Microvias are vias that are under 150 microns in size and are commonly used in high-density interconnect (HDI) PCBs due to their small hole size. They connect layers with copper plating and take up less space on the circuit board. Copper plating micro vias is easy because of their cone shape, and they can pass through two adjacent layers but cannot go further. If multiple layers require vias, multiple micro vias must be stacked accordingly.



Via-in-Pad is a popular via type that involves placing vias on ball grid array (BGA) pads. This design reduces the amount of space needed for vias, enabling manufacturers to create smaller PCBs. Buried and blind vias have their benefits, as do other types of vias. The type of vias used depends on the technology of the printed circuit board.



Benefits of PCB Vias

There are advantages to both buried vias and blind vias, as well as other types of vias. The appropriate type of vias to use will depend on the technology of the printed circuit board.


Signal routing

For denser printed circuit boards, blind or buried vias are used to enhance signal routing. Micro vias are also ideal for much denser printed circuit boards.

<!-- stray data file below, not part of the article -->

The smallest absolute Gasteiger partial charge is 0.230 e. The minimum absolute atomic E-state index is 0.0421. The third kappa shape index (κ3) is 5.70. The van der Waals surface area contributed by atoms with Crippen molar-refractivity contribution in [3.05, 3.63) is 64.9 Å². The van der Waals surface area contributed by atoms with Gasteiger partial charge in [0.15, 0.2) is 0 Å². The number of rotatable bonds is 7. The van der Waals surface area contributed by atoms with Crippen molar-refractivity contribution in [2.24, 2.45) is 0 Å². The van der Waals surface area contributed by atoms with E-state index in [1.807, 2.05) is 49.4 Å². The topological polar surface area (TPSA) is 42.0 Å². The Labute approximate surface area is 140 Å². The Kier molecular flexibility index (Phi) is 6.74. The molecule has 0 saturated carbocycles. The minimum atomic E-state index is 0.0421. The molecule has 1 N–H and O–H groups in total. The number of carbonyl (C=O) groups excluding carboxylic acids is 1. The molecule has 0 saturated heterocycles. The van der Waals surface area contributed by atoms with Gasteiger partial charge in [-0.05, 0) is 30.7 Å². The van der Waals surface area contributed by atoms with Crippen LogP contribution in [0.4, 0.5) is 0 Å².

Power routing

The use of vias is widespread for the construction of ground and power nets. These vias can carry more current, while also being limited to larger through-hole vias.


Trace density

Vias enhance trace density in multiple layers of boards since routes can be run underneath and over each other in multiple directions. Vias allow traces to interconnect, so routes serve as vertical connections.


Signal transmissions

If you don't want to integrate Vias, PCB components will need to be routed on a single plane if you don't want to use blind Vias to transmit signals between layers. Blind vias, for instance, can effectively facilitate signal transmission between layers in a board.


PCB Via Covering Process